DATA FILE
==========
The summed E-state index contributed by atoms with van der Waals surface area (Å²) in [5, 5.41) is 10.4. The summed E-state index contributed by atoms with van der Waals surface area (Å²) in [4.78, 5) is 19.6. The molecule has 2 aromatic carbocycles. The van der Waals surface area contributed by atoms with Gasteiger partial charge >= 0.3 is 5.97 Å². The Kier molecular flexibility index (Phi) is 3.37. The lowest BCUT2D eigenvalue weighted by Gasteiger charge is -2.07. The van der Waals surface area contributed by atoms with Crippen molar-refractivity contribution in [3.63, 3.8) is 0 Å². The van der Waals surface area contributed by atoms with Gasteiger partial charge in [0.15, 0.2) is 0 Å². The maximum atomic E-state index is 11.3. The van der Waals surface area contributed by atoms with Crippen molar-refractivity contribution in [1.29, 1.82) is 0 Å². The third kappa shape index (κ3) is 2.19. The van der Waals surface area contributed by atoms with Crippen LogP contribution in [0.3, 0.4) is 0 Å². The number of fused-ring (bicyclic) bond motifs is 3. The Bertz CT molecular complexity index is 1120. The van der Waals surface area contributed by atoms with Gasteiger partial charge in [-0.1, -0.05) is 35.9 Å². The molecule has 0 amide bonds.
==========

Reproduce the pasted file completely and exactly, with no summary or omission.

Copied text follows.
The summed E-state index contributed by atoms with van der Waals surface area (Å²) in [5, 5.41) is 10.4. The summed E-state index contributed by atoms with van der Waals surface area (Å²) in [4.78, 5) is 19.6. The molecule has 2 aromatic carbocycles. The van der Waals surface area contributed by atoms with Gasteiger partial charge >= 0.3 is 5.97 Å². The Kier molecular flexibility index (Phi) is 3.37. The lowest BCUT2D eigenvalue weighted by Gasteiger charge is -2.07. The van der Waals surface area contributed by atoms with Crippen molar-refractivity contribution in [3.63, 3.8) is 0 Å². The van der Waals surface area contributed by atoms with Gasteiger partial charge in [0.15, 0.2) is 0 Å². The maximum atomic E-state index is 11.3. The van der Waals surface area contributed by atoms with Crippen molar-refractivity contribution in [1.29, 1.82) is 0 Å². The third kappa shape index (κ3) is 2.19. The van der Waals surface area contributed by atoms with Crippen LogP contribution in [0.3, 0.4) is 0 Å². The number of fused-ring (bicyclic) bond motifs is 3. The Bertz CT molecular complexity index is 1120. The van der Waals surface area contributed by atoms with Gasteiger partial charge in [-0.1, -0.05) is 35.9 Å². The molecule has 0 amide bonds.